Tuesday, January 08, 2008

Again, it's time to celebrate the country's much-loved


A Night of fire and light

Again, it's time to celebrate the country's much-loved Loy Krathong Festival. So to go with the flow, check out these venues.

Published on November 22, 2007

With fireworks shooting up into every corner of the night sky, you might be dazzled, shaken, excited or just plain paranoid tonight. But there's a reason for this - under the auspicious full moon the whole country will be celebrating Loy Krathong.

Millions of people will be heading to the banks of waterways with beautiful baskets, or krathong, made of leaves and flowers, going down on their knees and asking the river goddess for forgiveness (especially if they've been polluting the water) and thanking her for fertility.

Slide your krathong into the water then watch it float away, taking your bad luck and worries with it - or so legend would have it.

Along riverbanks from Bangkok to the ancient capital of Ayutthaya, and the even older cities of Sukhothai and Chiang Mai, the festival will hold revellers spellbound with spectacular light shows and fireworks.

So to go with the flow, check out these venues:


With its Colour of the River theme, Loy Krathong in the capital this year promises something extraspecial. Follow the Chao Phya River - from Krungthep Bridge to the Thon Buri Bridge - and take in the glittering flotilla of krathong, or board a boat for a trip that stops off at all the riverside temples - call (02) 221 2297. On the other hand, you could opt for the Royal Navy Convention Centre's celebration of history from 6.30 to 9.30pm - call (02) 250 5500. Just 999 people will be let through the door and tickets start at Bt1,000. Those who like to walk could make their way to the Phra Athit Pier to admire the floating krathong and take in some street performances, before heading off to the Golden Mount or Wat Saket for a temple fair.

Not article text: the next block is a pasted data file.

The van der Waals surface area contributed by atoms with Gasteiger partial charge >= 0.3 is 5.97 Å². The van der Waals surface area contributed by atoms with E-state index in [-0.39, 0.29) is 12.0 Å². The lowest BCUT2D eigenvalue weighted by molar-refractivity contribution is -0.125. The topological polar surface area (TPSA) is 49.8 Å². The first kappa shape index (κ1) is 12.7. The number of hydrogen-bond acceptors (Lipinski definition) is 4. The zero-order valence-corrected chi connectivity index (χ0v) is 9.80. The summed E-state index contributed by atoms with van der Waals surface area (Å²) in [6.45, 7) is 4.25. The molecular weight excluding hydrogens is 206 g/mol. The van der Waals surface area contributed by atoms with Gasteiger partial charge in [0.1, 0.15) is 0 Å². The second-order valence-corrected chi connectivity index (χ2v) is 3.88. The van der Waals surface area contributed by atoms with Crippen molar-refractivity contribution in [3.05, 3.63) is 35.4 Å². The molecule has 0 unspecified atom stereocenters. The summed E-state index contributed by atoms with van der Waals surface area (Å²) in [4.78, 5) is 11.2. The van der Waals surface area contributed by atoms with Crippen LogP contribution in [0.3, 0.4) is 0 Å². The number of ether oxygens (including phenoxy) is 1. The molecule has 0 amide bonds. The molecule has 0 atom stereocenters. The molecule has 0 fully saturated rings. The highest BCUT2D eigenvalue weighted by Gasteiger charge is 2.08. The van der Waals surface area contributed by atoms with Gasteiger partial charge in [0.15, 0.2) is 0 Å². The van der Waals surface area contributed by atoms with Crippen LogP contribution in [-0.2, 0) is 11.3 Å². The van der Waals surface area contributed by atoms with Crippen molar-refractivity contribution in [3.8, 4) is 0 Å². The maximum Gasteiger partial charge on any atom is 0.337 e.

Known as the first capital of the Thai kingdom, Sukhothai is credited with being Loy Krathong's birthplace. Tonight the festival will be celebrated at the Sukhothai Historical Park, a Unesco World Heritage site. There, against a backdrop of the ancient ruins, the highlights include a lightandsound show taking its cue from the history of the old kingdom, firework displays, cultural performances and more.


The sky in Chiang Mai will be brightly lit as the local Lanna folk release lanterns - sort of homemade hotair balloons - to glorify the mythical Chulamanee Pagoda in heaven. The venues are Tha Phae Gate and along the banks of Ping River, where cultural shows and processions will also take place.

However, your best bet might be the temples, where you can see monks and the people of Chiang Mai revive the traditional Yi Peng ceremony. People will also be hanging elaborate lanterns outside their homes.

If you want to be in the thick of things, head off to the bustling Ngua Lai Street near the Tha Phae Gate.


The northern province of Tak has a unique take on Loy Krathong with its tradition of krathong sai, or krathong "strings". The locals tie together whole fleets of coconutshell lanterns fuelled by paraffin, light the wicks and float them down the river. The best place to be is the Sompot Krung Rattanakosin 200 Years Bridge, where you can admire the fireworks, ooh and aah over a curtainofwater display and cheer for your favourite krathong sai.


According to history, the royal court in Ayutthaya was often too busy fighting off the Burmese to celebrate Loy Krathong - but country folk kept the tradition alive on backwaters. However, festivities resumed in full force during times of peace, and tonight the promising venues are the Bangsai Royal Folks Arts and Crafts Centre and the Muang district.

Bangsai will recreate the ancient royal court with its "Loy Krathong Tam Pratip", while locals will participate in the Best Lantern and Light contest.

Then there's the Loy Krathong Si Mum Muang held in all four corners of Ayutthaya, with activities including a lantern competition, a Miss Noppamas beauty contest and cultural performances.


Down South, the residents of Songkhla province will be turning this festival into a celebration of His Majesty's 80th birthday with the Royal Celebration Lantern Festival, which will continue until December 5. The festival will take place at public parks in the Hat Yai district and spectators can expect to see lanterns shaped to look like anything from elegant swans to firebreathing dragons and dinosaurs.

Phoowadon Duangmee

The Nation

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